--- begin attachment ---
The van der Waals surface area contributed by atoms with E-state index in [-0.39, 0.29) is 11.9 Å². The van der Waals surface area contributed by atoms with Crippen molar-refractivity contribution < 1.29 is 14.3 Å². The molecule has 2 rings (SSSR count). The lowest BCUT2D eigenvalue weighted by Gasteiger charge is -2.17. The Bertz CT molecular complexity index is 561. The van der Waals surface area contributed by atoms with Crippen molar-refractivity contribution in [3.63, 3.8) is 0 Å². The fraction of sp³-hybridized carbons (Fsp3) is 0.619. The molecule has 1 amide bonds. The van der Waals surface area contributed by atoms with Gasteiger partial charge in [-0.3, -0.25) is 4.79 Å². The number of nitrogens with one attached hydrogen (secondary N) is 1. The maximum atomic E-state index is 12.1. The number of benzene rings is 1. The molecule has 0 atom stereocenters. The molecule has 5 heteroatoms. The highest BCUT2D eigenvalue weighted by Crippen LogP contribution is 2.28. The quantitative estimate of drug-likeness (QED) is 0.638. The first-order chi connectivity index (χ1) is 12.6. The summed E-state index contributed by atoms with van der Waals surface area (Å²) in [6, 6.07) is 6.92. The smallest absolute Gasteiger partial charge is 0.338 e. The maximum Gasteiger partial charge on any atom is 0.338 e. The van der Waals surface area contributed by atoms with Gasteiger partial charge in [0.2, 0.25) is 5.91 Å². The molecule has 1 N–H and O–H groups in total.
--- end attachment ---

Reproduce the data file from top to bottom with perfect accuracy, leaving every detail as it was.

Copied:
The van der Waals surface area contributed by atoms with E-state index in [-0.39, 0.29) is 11.9 Å². The van der Waals surface area contributed by atoms with Crippen molar-refractivity contribution < 1.29 is 14.3 Å². The molecule has 2 rings (SSSR count). The lowest BCUT2D eigenvalue weighted by Gasteiger charge is -2.17. The Bertz CT molecular complexity index is 561. The van der Waals surface area contributed by atoms with Crippen molar-refractivity contribution in [3.63, 3.8) is 0 Å². The fraction of sp³-hybridized carbons (Fsp3) is 0.619. The molecule has 1 amide bonds. The van der Waals surface area contributed by atoms with Gasteiger partial charge in [-0.3, -0.25) is 4.79 Å². The number of nitrogens with one attached hydrogen (secondary N) is 1. The maximum atomic E-state index is 12.1. The number of benzene rings is 1. The molecule has 0 atom stereocenters. The molecule has 5 heteroatoms. The highest BCUT2D eigenvalue weighted by Crippen LogP contribution is 2.28. The quantitative estimate of drug-likeness (QED) is 0.638. The first-order chi connectivity index (χ1) is 12.6. The summed E-state index contributed by atoms with van der Waals surface area (Å²) in [6, 6.07) is 6.92. The smallest absolute Gasteiger partial charge is 0.338 e. The maximum Gasteiger partial charge on any atom is 0.338 e. The van der Waals surface area contributed by atoms with Gasteiger partial charge in [0.2, 0.25) is 5.91 Å². The molecule has 1 N–H and O–H groups in total.